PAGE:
Black-tailed Jackrabbit

The Black-tailed Jackrabbit is not actually a rabbit, but a hare! They have big feet, long hind legs, and ears sometimes up to 8 inches long. They can be distinguished by the black tips on their ears and black stripe running from their rump to their tail.
SCIENTIFIC NAME
Lepus californicus
CLASSIFICATION
Mammal
LIFE SPAN
1-5 Years
SIZE
16-28 ” | 9-13 lbs
STATE CONSERVATION STATUS
  • Unprotected
FEDERAL CONSERVATION STATUS
Least Concern
GAME STATUS
Game
GAME TYPE
Furbearer
  1. Washoe
  2. Humboldt
  3. Pershing
  4. Churchill
  5. Mineral
  6. Lyon
  7. Douglas
  8. Carson City
  9. Storey
  1. Elko
  2. Lander
  3. Eureka
  4. White Pine
  1. Esmeralda
  2. Nye
  3. Lincoln
  4. Clark

Habitat & Range

Black-tailed Jackrabbits live in desert scrubland, farmlands, dunes, and open prairies; especially favoring arid regions and agricultural areas with short grasses and crops.

  • Cold desert shrubland and sagebrush
  • Grasslands
  • Mojave desert

Threats

  • Habitat Destruction
  • Overpopulation (only affects young Black-tailed Jackrabbits)
  • Predation
  • Tularemia (bacteria disease)

Natural History

Black-tailed Jackrabbits are herbivores, eating plants such as sagebrush, young trees, and even cacti. These mammals rely on speed, camouflage, and ‘freezing’ when they are spotted when avoiding predators (mainly coyotes and foxes). If they do feel threatened, they may zig-zag as fast as 30-35 miles per hour and leap 20 feet at a bound! If they are lucky enough to escape, they will flash the white underside of their tail to alert other jackrabbits in the area or thump the ground with their big hind feet to signal danger. They are mostly nocturnal, spending their time foraging from sunset to sunrise and resting in shallow depressions they dig under bushes during the day. Black-tailed jackrabbits can mate year-round with their peak breeding season between December through September. Females can have multiple litters every year and eight young (also called “leverets”) per litter. Sometimes the mother will place the young in separate hiding places to decrease the chances that a predator will find them all. She stays away from them during the daytime and returns several times a night to nurse the young to avoid attracting the attention of a predator.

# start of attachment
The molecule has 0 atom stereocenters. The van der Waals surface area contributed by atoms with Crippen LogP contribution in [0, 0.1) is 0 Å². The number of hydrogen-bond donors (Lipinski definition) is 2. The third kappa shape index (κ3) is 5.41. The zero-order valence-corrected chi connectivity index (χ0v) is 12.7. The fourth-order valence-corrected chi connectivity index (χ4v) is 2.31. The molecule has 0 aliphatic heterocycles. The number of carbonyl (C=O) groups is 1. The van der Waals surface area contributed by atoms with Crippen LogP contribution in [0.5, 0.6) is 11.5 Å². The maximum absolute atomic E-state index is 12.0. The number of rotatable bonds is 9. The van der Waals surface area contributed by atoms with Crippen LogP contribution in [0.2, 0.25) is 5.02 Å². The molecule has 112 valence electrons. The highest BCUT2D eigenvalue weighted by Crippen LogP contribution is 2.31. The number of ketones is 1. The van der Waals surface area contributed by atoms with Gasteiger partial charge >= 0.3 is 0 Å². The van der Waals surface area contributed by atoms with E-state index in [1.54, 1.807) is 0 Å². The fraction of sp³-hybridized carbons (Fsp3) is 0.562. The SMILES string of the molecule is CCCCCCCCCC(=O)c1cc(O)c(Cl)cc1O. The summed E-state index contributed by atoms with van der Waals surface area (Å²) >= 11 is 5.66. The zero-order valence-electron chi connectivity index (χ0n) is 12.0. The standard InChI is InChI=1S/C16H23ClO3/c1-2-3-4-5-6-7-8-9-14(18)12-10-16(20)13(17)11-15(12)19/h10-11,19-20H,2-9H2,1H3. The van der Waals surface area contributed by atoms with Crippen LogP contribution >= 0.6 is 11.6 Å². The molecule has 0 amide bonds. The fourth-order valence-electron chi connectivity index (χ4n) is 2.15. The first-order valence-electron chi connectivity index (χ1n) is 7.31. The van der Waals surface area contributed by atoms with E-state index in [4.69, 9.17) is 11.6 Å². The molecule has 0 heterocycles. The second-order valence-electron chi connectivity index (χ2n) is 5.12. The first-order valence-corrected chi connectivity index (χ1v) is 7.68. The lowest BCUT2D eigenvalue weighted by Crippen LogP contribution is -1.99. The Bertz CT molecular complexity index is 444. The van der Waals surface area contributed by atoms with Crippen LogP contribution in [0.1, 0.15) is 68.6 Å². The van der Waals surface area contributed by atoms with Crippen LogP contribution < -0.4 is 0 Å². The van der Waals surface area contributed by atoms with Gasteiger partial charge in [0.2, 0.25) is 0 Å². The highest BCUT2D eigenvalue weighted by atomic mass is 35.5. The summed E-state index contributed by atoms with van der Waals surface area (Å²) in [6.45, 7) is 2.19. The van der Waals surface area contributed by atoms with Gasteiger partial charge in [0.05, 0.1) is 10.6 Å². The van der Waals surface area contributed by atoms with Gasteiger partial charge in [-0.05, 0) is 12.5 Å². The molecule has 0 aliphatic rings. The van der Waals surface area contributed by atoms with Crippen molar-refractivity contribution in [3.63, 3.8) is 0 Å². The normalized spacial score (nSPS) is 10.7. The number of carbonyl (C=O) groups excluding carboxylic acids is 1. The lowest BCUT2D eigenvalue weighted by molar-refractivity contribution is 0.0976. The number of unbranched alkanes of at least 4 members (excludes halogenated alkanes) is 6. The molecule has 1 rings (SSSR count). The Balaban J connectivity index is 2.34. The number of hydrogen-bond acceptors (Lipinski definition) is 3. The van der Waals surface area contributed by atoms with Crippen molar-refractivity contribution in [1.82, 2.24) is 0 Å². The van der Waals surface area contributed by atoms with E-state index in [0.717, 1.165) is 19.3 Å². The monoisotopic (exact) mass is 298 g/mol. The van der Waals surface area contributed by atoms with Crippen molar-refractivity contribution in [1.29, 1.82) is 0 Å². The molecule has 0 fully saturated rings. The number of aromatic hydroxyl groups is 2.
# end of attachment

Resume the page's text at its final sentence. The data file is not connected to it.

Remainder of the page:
Fun Facts

Mother Black-tailed Jackrabbits will only nurse their young for two to three days before leverets are ready to forage on their own! Although they are related to rabbits, jackrabbits are actually not true rabbits, but true hares!